MINI British Film Festival: Spitfire
Supermarine Spitfire

Film Review: Spitfire

Although about a magnificent plane, this film is really about people at their finest.


“A lady in the air and a b**ch on the ground.” So one pilot described the iconic aircraft the Supermarine Spitfire.

Perhaps the most romanticized of aircraft, the Spitfire is renowned as the plane which won the Battle of Britain, subject of Churchill’s famous “never has so much been owed by so many…” speech.  There is no lack of documentaries about the Spitty and the men and women who flew them. But it would be churlish to complain about one more. Especially one as superbly put together as this.
Directors David Fairhead and Ant Palmer have made a film which explores, not so much the plane itself, but its relationship with people.  Much of the story is told by surviving pilots, veterans of the Battle of Britain, the Malta campaign and the D-Day Landings. Most wonderfully, the directors secured what must be some of the last footage of the incredible Mary Ellis, who flew over one thousand planes for the Air Transport Auxiliary. Mary died, at the age of 101, only a week after the film was released in Britain.

This documentary contains little, or never seen footage, including “combat footage” taken from the wings of the Spitty. Interviewees are given ample time to speak, some haltingly, through age and emotion, about their experience of combat. And there is the constant reminder that when these now elderly men were taking planes into dog-fights, most of them were around 19 years old. As one veteran said “the romanticism of the Spitfire began later: we just saw them as instruments of war.”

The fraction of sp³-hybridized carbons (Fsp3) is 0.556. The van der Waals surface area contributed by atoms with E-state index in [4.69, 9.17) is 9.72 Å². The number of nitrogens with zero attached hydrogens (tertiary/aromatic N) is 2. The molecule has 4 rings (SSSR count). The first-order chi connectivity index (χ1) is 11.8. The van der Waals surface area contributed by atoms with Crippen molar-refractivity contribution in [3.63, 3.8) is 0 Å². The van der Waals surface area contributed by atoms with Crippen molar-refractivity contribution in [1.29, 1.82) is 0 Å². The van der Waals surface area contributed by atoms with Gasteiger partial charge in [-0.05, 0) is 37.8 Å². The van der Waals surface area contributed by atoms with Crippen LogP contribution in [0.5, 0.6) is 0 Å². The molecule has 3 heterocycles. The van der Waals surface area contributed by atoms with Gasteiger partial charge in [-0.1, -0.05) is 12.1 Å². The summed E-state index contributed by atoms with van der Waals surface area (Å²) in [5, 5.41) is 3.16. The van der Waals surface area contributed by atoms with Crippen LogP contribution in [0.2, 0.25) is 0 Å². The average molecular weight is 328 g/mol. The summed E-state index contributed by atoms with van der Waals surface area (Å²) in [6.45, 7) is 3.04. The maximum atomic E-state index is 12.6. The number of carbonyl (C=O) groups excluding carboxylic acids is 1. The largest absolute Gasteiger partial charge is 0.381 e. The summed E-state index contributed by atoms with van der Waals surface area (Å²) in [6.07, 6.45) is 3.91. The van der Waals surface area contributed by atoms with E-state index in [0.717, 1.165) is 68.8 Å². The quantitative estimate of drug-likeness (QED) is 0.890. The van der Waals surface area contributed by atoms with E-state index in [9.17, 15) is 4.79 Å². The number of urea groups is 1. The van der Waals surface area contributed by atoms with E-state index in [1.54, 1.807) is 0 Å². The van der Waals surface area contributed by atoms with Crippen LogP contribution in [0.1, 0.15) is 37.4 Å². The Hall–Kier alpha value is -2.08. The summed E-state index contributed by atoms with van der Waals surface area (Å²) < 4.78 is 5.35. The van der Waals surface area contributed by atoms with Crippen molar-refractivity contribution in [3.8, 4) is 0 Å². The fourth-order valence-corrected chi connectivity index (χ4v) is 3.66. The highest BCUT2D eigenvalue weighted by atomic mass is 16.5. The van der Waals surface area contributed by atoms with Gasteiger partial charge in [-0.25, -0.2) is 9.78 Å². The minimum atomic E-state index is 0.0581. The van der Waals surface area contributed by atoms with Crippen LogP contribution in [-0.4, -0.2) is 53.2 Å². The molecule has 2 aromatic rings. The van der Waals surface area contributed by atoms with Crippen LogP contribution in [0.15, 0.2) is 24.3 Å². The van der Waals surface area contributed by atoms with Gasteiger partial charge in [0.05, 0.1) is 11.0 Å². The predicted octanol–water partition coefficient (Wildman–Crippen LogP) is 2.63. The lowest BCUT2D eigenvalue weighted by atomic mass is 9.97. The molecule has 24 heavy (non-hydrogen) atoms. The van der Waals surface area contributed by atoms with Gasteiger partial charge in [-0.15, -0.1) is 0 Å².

Other than a slight issue with sound editing (some parts of the soundtrack are too loud over the interviewees), this is an exquisite piece of documentary work, beautifully narrated by Charles Dance. It will of course appeal to lovers of history and aviation, but is a more broadly appealing film in and of itself.


(In Memorium Mary Ellis: 2/2/1917-24/7/2018) 

She moved to the slightest touch.

Submitted to absolute control.

She came with no instruction manual; no training

Instinct drove her through storm clouds

And around mountains.

Flying free of instruments.

Free of stoves and wash tubs and aprons.

Plunging into the thickest fog

On a wing and a whistle

Hair marcelled and lipstick in place.

A loop over the airfield, and a wave to the girls

Praying that the war never end.

The possibility of death less terrifying than the certainty of tedium.

Standing in the queue, not waiting for sausages

But hoping for a Halifax; a Lancaster

Or the Queen of them all-The Spitty

Such a darling little airplane.

A lovely woman’s plane.

Terribly easy to handle.

So much more responsive, than a perambulator.


Spitfire is currently screening at various cinemas around Adelaide.


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